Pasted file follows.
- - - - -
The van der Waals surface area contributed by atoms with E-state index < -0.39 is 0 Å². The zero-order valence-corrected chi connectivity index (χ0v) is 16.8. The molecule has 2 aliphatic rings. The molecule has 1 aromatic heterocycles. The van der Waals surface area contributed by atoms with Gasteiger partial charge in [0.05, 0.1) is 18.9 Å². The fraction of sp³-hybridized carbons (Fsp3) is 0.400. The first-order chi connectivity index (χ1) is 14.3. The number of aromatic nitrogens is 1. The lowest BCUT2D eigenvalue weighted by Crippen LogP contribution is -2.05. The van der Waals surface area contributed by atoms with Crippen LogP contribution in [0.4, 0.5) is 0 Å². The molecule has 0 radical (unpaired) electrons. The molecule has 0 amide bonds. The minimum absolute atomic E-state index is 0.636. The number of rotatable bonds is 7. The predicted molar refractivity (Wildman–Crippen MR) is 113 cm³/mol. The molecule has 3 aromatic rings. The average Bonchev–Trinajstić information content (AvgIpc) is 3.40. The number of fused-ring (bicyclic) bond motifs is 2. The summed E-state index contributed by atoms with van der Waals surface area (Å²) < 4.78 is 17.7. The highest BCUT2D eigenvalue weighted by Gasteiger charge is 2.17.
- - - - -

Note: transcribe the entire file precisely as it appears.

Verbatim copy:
The van der Waals surface area contributed by atoms with E-state index < -0.39 is 0 Å². The zero-order valence-corrected chi connectivity index (χ0v) is 16.8. The molecule has 2 aliphatic rings. The molecule has 1 aromatic heterocycles. The van der Waals surface area contributed by atoms with Gasteiger partial charge in [0.05, 0.1) is 18.9 Å². The fraction of sp³-hybridized carbons (Fsp3) is 0.400. The first-order chi connectivity index (χ1) is 14.3. The number of aromatic nitrogens is 1. The lowest BCUT2D eigenvalue weighted by Crippen LogP contribution is -2.05. The van der Waals surface area contributed by atoms with Crippen LogP contribution in [0.4, 0.5) is 0 Å². The molecule has 0 radical (unpaired) electrons. The molecule has 0 amide bonds. The minimum absolute atomic E-state index is 0.636. The number of rotatable bonds is 7. The predicted molar refractivity (Wildman–Crippen MR) is 113 cm³/mol. The molecule has 3 aromatic rings. The average Bonchev–Trinajstić information content (AvgIpc) is 3.40. The number of fused-ring (bicyclic) bond motifs is 2. The summed E-state index contributed by atoms with van der Waals surface area (Å²) < 4.78 is 17.7. The highest BCUT2D eigenvalue weighted by Gasteiger charge is 2.17.